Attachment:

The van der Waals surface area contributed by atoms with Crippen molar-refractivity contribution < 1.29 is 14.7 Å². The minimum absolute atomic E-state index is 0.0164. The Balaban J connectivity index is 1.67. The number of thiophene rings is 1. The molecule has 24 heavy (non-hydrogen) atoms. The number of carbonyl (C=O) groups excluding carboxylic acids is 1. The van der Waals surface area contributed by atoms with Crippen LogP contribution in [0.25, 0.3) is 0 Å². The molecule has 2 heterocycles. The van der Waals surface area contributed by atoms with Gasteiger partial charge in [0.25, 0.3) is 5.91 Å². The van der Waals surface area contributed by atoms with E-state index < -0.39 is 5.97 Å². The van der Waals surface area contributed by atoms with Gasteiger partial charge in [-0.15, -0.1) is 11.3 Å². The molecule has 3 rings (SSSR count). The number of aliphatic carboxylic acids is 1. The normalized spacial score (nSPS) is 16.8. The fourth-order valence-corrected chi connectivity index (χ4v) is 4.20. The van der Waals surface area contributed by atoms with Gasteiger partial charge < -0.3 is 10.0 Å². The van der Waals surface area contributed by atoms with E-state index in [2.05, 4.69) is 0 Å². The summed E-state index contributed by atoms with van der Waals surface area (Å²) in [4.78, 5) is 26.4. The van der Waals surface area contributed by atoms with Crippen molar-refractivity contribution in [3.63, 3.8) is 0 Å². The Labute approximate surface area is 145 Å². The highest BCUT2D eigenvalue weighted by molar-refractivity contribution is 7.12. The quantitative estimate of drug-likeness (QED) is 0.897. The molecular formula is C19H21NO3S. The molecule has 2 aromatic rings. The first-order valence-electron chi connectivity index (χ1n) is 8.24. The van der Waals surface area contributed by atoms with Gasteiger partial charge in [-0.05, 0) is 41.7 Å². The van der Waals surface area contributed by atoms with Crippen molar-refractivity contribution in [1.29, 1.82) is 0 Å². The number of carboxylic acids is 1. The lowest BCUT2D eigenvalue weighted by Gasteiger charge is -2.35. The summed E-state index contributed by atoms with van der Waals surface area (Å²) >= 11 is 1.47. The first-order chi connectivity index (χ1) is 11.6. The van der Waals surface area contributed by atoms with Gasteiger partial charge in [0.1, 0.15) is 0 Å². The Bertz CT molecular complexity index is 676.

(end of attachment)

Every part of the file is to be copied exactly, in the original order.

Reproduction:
The van der Waals surface area contributed by atoms with Crippen molar-refractivity contribution < 1.29 is 14.7 Å². The minimum absolute atomic E-state index is 0.0164. The Balaban J connectivity index is 1.67. The number of thiophene rings is 1. The molecule has 24 heavy (non-hydrogen) atoms. The number of carbonyl (C=O) groups excluding carboxylic acids is 1. The van der Waals surface area contributed by atoms with Crippen LogP contribution in [0.25, 0.3) is 0 Å². The molecule has 2 heterocycles. The van der Waals surface area contributed by atoms with Gasteiger partial charge in [0.25, 0.3) is 5.91 Å². The van der Waals surface area contributed by atoms with E-state index < -0.39 is 5.97 Å². The van der Waals surface area contributed by atoms with Gasteiger partial charge in [-0.15, -0.1) is 11.3 Å². The molecule has 3 rings (SSSR count). The number of aliphatic carboxylic acids is 1. The normalized spacial score (nSPS) is 16.8. The fourth-order valence-corrected chi connectivity index (χ4v) is 4.20. The van der Waals surface area contributed by atoms with Gasteiger partial charge < -0.3 is 10.0 Å². The van der Waals surface area contributed by atoms with E-state index in [2.05, 4.69) is 0 Å². The summed E-state index contributed by atoms with van der Waals surface area (Å²) in [4.78, 5) is 26.4. The van der Waals surface area contributed by atoms with Crippen molar-refractivity contribution in [3.63, 3.8) is 0 Å². The Labute approximate surface area is 145 Å². The highest BCUT2D eigenvalue weighted by molar-refractivity contribution is 7.12. The quantitative estimate of drug-likeness (QED) is 0.897. The molecular formula is C19H21NO3S. The molecule has 2 aromatic rings. The first-order valence-electron chi connectivity index (χ1n) is 8.24. The van der Waals surface area contributed by atoms with Gasteiger partial charge in [-0.05, 0) is 41.7 Å². The van der Waals surface area contributed by atoms with Crippen molar-refractivity contribution in [1.29, 1.82) is 0 Å². The number of carboxylic acids is 1. The lowest BCUT2D eigenvalue weighted by Gasteiger charge is -2.35. The summed E-state index contributed by atoms with van der Waals surface area (Å²) >= 11 is 1.47. The first-order chi connectivity index (χ1) is 11.6. The van der Waals surface area contributed by atoms with Gasteiger partial charge in [0.1, 0.15) is 0 Å². The Bertz CT molecular complexity index is 676.